#mediaX2015 Conference 8:30am-4:30pm
“Writing the Code for Personal Relevance”
Personal relevance is the currency of the experience economy. Context and intention drive digital exchanges in education, commerce and entertainment.
Join us on April 16th from 8:00am-4:30pm in the Mackenzie Room, (3rd Fl. Jen-Hsun Huang Engineering Center) as we dive deeper into…
*Smart communications promise personalized experiences, yet the personalization of communications is compromised by ignorance of context and changes in preferences over time.
*Smart health promises individualized diagnoses and treatments, yet database silos and regulatory dynamics pose challenges that are beyond the domain of any one service, technology or organization.
*Smart entertainment offers to personalize the game experience, make it immersive, make it social. All this beckons, while the boundaries between work and play are more and more ambiguous.
*Smart education promises open learning to the world, and teaching tools that adapt to the user’s interests and learning abilities. At the same time, privacy, politics, funding and access to smart technologies handicap the realization of this vision.
*Smart office technologies promise increased productivity, enhanced working experiences and more leisure time. Yet many the automated systems replacing skilled workers lack judgment and wisdom, multitasking mobile workers are stressed, and forecasts for global employment suggest that unemployment will increase in coming decades.
Technology promises to improve the human experience by personalizing digital experiences.
Writing the code for personal relevance is the frontier.
Join us for an exploration of current research providing key insights into this promising future.
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Allan L. Reiss, M.D. Decoding Personal Relevance with Neuroscience. In the first part of this talk, I will describe our research designed to improve understanding of communicative and social complexities in human social interaction with the goal of providing a more complete and nuanced background for understanding human-human interaction. In the second part of the talk I will briefly describe technology-enhanced advances in personalized brain medicine that hold promise for revolutionizing our approach to common (and often devastating) brain disorders such as autism, learning disabilities and dementia.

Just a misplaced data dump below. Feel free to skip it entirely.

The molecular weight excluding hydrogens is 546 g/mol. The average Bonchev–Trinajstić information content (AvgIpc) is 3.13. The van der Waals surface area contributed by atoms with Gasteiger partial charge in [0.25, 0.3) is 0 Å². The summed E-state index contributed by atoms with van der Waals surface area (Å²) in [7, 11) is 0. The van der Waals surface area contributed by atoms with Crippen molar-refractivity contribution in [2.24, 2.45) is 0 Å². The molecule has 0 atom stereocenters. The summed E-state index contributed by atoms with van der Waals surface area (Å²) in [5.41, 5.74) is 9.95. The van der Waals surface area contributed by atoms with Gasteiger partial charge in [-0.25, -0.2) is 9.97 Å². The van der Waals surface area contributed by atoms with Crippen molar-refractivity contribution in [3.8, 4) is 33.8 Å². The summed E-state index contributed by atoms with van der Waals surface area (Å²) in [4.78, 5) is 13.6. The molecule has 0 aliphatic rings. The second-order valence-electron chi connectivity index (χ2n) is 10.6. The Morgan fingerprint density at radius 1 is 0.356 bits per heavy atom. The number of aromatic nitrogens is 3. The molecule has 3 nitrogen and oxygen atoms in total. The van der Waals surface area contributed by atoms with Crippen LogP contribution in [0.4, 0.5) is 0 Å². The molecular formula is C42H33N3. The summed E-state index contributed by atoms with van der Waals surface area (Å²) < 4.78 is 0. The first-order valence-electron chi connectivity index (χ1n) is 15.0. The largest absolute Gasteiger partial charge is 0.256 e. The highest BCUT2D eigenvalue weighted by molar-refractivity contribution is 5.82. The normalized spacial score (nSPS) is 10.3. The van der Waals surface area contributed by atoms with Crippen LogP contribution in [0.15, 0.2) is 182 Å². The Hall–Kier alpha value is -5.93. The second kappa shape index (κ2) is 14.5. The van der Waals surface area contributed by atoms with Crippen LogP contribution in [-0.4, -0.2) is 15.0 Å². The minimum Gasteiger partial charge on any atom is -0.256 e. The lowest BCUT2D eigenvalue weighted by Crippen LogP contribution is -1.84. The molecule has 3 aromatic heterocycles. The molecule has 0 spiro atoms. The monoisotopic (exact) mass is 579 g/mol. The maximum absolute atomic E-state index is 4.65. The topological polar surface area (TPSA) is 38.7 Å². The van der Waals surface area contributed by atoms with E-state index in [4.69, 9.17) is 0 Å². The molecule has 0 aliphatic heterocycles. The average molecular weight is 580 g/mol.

Larry Leifer, Hu-mimesis: Design Requirements for Personal Relevance. The engineering design thinking paradigm at Stanford University goes back 50 years. It continues to evolve. Today it is on the cusp of becoming the “next new fundamental,” the other side of the equation to physics and math. ME310 is a master class for the development of new product development (NPD) talent. Our principal strategy is to train graduate students in our “instrumented flight simulator (the ME310-Global-Loft). After sharing several NPD case examples I will share key findings from the design thinking research program at CDR.
Chris Chafe, The Sound Stage of the Mind: Imagined Sounds and Inner Voices. Mentally imagining voices & sounds in the "mind's ear" is as much a part of experience as visualizing in the "mind's eye." The vividness of sounds in the imagination varies between individuals but nearly everyone reports spontaneous sound & being able to conjure sounds intentionally. Imagining vocals & other sound has a role in planning even at very short time scales and this discussion is motivated by investigations of musical performance. Reading ahead or thinking ahead in sound can be a conscious part of playing or singing. When the next part of a passage is in the mind quasi-acoustically, is there something to be said about the presentation itself.